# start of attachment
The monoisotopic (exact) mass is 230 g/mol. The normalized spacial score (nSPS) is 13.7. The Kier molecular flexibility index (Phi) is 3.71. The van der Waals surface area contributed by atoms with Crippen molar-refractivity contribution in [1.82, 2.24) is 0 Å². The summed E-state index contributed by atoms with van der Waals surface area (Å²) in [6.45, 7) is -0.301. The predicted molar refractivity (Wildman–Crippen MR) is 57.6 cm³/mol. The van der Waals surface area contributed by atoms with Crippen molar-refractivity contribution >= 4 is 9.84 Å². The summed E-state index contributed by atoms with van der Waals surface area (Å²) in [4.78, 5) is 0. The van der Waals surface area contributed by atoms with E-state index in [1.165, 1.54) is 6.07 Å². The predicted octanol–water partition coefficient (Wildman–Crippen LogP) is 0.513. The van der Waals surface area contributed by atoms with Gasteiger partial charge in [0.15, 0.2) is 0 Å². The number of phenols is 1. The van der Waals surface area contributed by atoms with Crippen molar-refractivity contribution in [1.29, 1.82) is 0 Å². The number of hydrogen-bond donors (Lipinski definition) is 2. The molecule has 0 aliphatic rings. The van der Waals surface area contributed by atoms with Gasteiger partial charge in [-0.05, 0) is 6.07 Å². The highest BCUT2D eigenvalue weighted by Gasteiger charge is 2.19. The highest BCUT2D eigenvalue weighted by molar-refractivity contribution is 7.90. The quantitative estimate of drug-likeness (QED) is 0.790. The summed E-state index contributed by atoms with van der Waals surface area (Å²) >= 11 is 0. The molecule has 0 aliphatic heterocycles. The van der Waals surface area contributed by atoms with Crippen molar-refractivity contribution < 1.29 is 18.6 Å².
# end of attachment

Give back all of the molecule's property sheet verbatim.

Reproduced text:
The monoisotopic (exact) mass is 230 g/mol. The normalized spacial score (nSPS) is 13.7. The Kier molecular flexibility index (Phi) is 3.71. The van der Waals surface area contributed by atoms with Crippen molar-refractivity contribution in [1.82, 2.24) is 0 Å². The summed E-state index contributed by atoms with van der Waals surface area (Å²) in [6.45, 7) is -0.301. The predicted molar refractivity (Wildman–Crippen MR) is 57.6 cm³/mol. The van der Waals surface area contributed by atoms with Crippen molar-refractivity contribution >= 4 is 9.84 Å². The summed E-state index contributed by atoms with van der Waals surface area (Å²) in [4.78, 5) is 0. The van der Waals surface area contributed by atoms with E-state index in [1.165, 1.54) is 6.07 Å². The predicted octanol–water partition coefficient (Wildman–Crippen LogP) is 0.513. The van der Waals surface area contributed by atoms with Gasteiger partial charge in [0.15, 0.2) is 0 Å². The number of phenols is 1. The van der Waals surface area contributed by atoms with Crippen molar-refractivity contribution in [1.29, 1.82) is 0 Å². The number of hydrogen-bond donors (Lipinski definition) is 2. The molecule has 0 aliphatic rings. The van der Waals surface area contributed by atoms with Gasteiger partial charge in [-0.05, 0) is 6.07 Å². The highest BCUT2D eigenvalue weighted by Gasteiger charge is 2.19. The highest BCUT2D eigenvalue weighted by molar-refractivity contribution is 7.90. The quantitative estimate of drug-likeness (QED) is 0.790. The summed E-state index contributed by atoms with van der Waals surface area (Å²) >= 11 is 0. The molecule has 0 aliphatic heterocycles. The van der Waals surface area contributed by atoms with Crippen molar-refractivity contribution < 1.29 is 18.6 Å².